Tags » Herodotus

Herodotus in One Scene

*2015. Ah, good ol’ Croesus.*

**There will always (within reason) be more Herodotus. He’s one of my favorites.**

Greek History

The Classical Source of LOGH

I promised to write this article a long time ago, and I’m very happy to see it published.  Legend of Galactic Heroes has garnered many fans throughout its three decades of existence.   533 more words


Herodotus on Resisting Tyranny

The ancient Greek historian Herodotus was deeply concerned with the question of how democratic societies can defend themselves from tyranny. In the seventh and sixth centuries BCE, cities all across Greece saw outbreaks of tyranny: wealthy aristocrats seized power by force and ruled without regard to law or tradition. 1,270 more words


Salamis (According to Herodotus)

Salamis – an island in the Saronic Gulf in the Aegean Sea, opposite Mount Aigaleo, 16 kilometres west of Athens.

Salamis – a battle that defined history for centuries to come. 4,182 more words


Beshalach 5777

This is Torah Talk for the week of February 5th, 2017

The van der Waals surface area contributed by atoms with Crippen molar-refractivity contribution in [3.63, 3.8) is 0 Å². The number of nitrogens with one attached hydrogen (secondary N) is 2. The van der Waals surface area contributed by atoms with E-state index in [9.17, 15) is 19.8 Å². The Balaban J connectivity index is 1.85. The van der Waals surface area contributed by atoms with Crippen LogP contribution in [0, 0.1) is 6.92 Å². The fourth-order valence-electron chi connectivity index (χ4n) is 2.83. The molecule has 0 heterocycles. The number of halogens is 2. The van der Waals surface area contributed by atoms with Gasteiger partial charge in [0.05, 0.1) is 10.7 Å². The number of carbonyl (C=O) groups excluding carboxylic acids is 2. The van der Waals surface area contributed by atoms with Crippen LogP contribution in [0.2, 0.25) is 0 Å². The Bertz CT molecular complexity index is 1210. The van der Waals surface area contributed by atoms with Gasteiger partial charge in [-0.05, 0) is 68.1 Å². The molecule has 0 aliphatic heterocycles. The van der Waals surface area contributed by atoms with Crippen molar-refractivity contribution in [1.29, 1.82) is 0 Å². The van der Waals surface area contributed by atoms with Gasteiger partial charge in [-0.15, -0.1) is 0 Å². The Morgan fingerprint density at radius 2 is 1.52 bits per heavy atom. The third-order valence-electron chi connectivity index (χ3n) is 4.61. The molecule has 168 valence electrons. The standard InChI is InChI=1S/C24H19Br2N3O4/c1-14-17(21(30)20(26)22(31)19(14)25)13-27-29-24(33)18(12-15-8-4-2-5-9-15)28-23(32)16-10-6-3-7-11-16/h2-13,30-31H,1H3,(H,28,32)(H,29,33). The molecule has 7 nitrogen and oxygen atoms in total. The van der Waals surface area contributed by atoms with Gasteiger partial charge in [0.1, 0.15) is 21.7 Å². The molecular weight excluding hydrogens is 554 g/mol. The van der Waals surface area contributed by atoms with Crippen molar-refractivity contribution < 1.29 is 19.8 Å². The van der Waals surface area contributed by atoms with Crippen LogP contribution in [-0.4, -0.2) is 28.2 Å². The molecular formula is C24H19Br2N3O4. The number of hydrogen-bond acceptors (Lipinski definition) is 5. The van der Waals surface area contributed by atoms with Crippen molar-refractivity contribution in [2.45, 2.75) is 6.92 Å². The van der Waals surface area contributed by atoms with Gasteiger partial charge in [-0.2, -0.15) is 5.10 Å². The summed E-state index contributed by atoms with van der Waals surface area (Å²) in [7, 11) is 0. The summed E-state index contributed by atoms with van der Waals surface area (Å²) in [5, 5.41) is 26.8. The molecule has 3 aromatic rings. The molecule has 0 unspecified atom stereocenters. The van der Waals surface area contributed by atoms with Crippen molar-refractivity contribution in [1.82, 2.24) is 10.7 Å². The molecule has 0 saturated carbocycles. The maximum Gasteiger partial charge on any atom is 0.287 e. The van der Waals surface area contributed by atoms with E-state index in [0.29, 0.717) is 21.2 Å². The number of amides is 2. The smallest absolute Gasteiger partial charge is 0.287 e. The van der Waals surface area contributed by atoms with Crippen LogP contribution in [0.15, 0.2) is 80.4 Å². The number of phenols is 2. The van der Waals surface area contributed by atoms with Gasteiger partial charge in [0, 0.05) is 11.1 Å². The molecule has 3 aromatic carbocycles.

Just what was that sea the Israelites crossed?

And what did Herodotus have to say about it? 23 more words


The Real Cyrus, King Of Persia

This is a post on my sci-fi/fantasy series, Pearseus, and the real-life inspiration behind it. It’s actually a reblog, originally posted back in 2014. I am reposting because (a) it’s one of my favorite posts, and (b) most of my readers weren’t following me back then. 932 more words

My Scifi-Fantasy Work

Bold fiscal policy reform

(in Ancient Egypt):

In [Asychis’s] reign they told me that, as the circulation of money was very slow, a law was made for the Egyptians that a man might have that money lent to him which he needed, by offering as security the dead body of his father; and there was added moreover to this law another, namely that he who lent the money should have a claim also to him who received it, and that the man who offered that security should be subject to this penalty, if he refused to pay back the debt, namely that neither the man himself should be allowed to have burial when he died, either in that family burial-place or in any other, nor should he be allowed to bury any of his kinsmen whom he lost by death.

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